ESTATE TAX AND EXTENSION OF TAX RELIEF ACT OF 2006 -- (House of Representatives - July 28, 2006)
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Mr. PAUL. Mr. Speaker, I appreciate the opportunity to address my concerns with H.R. 5970, a bill to raise the federally mandated minimum wage. Before addressing the substance of this bill, I must address the flaws in the process under which this bill is brought before us. Neither I nor my staff had received any indication the bill before us tonight would be considered by the House until late this afternoon, and the only way a member of the general public could learn about this bill is to look on the Rules Committee website. Therefore, Members of Congress are being asked to vote for a major piece of legislation that was introduced just hours before being voted on the Friday night before Congress adjourns for the month of August.
The practice of rushing bills to the floor before individual Members have had a chance to study the bills is one of the major factors contributing to public distrust of Congress. Mr. Speaker, I have introduced legislation, the Sunlight Rule (H. Res. 709), to prevent situations like the one currently confronting Members. The Sunlight Rule prohibits any piece of legislation, including conference reports, from being brought before the House of Representatives unless it has been available to Members and staff in both print and electronic versions for at least 10 days. H. Res. 709 also requires that conference reports and manager's amendments that make substantive changes to a bill must be available in both printed and electronic forms at least 72 hours before a vote.
The announced purpose of this bill is to raise living standards for all Americans. This is certainly an admirable goal, however, to believe that Congress can raise the standard of living for working Americans by simply forcing employers to pay their employees a higher wage is equivalent to claiming that Congress can repeal gravity by passing a law saying humans shall have the ability to fly.
Economic principles dictate that when government imposes a minimum wage rate above the market wage rate, it creates a surplus ``wedge'' between the supply of labor and the demand for labor, leading to an increase in unemployment. Employers cannot simply begin paying more to workers whose marginal productivity does not meet or exceed the law-imposed wage. The only course of action available to the employer is to mechanize operations or employ a higher-skilled worker whose output meets or exceeds the ``minimum wage.'' This, of course, has the advantage of giving the skilled worker an additional (and government-enforced) advantage over the unskilled worker. For example, where formerly an employer had the option of hiring three unskilled workers at $5 per hour or one skilled worker at $16 per hour, a minimum wage of $6 suddenly leaves the employer only the choice of the skilled worker at an additional cost of $1 per hour. I would ask my colleagues, if the minimum wage is the means to prosperity, why stop at $6.65--why not $50, $75, or $100 per hour?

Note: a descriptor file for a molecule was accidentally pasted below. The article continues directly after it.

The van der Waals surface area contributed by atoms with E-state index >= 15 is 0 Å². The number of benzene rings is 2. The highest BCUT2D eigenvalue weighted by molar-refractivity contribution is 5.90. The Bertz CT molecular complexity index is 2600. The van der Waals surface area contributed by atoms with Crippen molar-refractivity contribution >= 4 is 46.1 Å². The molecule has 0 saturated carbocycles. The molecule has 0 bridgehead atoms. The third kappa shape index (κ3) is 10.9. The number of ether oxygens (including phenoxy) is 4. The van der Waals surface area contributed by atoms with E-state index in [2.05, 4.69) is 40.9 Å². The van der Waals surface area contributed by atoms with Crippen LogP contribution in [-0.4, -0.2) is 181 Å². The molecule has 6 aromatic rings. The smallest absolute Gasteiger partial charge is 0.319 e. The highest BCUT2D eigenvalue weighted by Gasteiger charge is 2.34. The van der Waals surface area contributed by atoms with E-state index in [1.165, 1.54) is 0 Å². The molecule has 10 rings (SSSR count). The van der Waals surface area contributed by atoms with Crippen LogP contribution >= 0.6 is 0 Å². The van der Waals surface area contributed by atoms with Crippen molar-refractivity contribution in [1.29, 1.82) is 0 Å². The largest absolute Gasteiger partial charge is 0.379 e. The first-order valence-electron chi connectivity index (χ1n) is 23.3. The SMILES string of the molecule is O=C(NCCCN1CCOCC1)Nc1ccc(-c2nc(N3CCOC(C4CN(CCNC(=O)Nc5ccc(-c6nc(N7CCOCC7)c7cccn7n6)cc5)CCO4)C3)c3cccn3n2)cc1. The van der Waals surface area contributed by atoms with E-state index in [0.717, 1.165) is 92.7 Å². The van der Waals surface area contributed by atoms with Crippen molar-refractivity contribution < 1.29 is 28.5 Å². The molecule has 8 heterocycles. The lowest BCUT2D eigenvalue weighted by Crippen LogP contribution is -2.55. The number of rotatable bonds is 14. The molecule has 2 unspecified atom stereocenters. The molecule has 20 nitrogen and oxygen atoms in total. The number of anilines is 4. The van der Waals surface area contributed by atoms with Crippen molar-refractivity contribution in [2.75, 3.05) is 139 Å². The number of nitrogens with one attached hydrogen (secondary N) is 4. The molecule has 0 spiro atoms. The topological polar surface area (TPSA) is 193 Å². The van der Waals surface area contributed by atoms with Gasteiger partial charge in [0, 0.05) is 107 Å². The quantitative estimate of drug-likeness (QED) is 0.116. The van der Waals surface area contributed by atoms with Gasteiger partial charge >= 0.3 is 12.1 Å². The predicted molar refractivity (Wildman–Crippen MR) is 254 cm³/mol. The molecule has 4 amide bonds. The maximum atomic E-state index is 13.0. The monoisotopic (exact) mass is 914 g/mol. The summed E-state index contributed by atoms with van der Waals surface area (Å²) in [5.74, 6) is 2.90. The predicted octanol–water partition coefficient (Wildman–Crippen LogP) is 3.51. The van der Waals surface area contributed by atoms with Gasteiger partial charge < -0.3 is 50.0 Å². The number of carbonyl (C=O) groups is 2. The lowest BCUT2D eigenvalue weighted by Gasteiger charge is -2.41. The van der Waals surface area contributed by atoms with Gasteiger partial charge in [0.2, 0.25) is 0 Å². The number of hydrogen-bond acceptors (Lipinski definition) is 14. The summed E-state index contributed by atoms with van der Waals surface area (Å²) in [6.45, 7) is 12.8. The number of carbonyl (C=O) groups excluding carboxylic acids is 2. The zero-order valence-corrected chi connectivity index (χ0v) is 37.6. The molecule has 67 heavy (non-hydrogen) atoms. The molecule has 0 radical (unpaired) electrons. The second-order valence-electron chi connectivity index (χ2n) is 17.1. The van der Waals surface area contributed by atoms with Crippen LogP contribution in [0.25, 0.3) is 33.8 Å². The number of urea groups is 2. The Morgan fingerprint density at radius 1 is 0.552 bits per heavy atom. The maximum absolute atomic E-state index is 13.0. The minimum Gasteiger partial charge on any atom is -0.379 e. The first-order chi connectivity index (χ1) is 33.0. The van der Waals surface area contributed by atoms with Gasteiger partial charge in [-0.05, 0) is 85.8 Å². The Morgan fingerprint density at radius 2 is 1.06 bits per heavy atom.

Those who are denied employment opportunities as a result of the minimum wage are often young people at the lower end of the income scale who are seeking entry-level employment. Their inability to find an entry-level job will limit their employment prospects for years to come. Thus, raising the minimum wage actually lowers the employment opportunities and standard of living of the very people proponents of the minimum wage claim will benefit from government intervention in the economy!
Furthermore, interfering in the voluntary transactions of employers and employees in the name of making things better for low wage earners violates citizens' rights of association and freedom of contract as if to say to citizens ``you are incapable of making employment decisions for yourself in the marketplace.''
Mr. Speaker, I do not wish my opposition to this bill to be misconstrued as counseling inaction. Quite the contrary, Congress must enact ambitious program of tax cuts and regulatory reform to remove government-created obstacles to job growth. However, Mr. Speaker, Congress should not fool itself into believing that the package of tax cuts included in this bill will compensate for the damage inflicted on small businesses and their employees by the minimum wage increase. This assumes that Congress is omnipotent and thus can strike a perfect balance between tax cuts and regulations so that no firm, or worker, in the country is adversely affected by Federal policies. If the 20th Century taught us anything it was that any and all attempts to centrally plan an economy, especially one as large and diverse as America's, are doomed to fail.
In conclusion, I would remind my colleagues that while it may make them feel good to raise the Federal minimum wage, the real life consequences of this bill will be vested upon those who can least afford to be deprived of work opportunities. Therefore, rather than pretend that Congress can repeal the economic principles, I urge my colleagues to reject this legislation and instead embrace a program of tax cuts and regulatory reform to strengthen the greatest producer of jobs and prosperity in human history: the free market.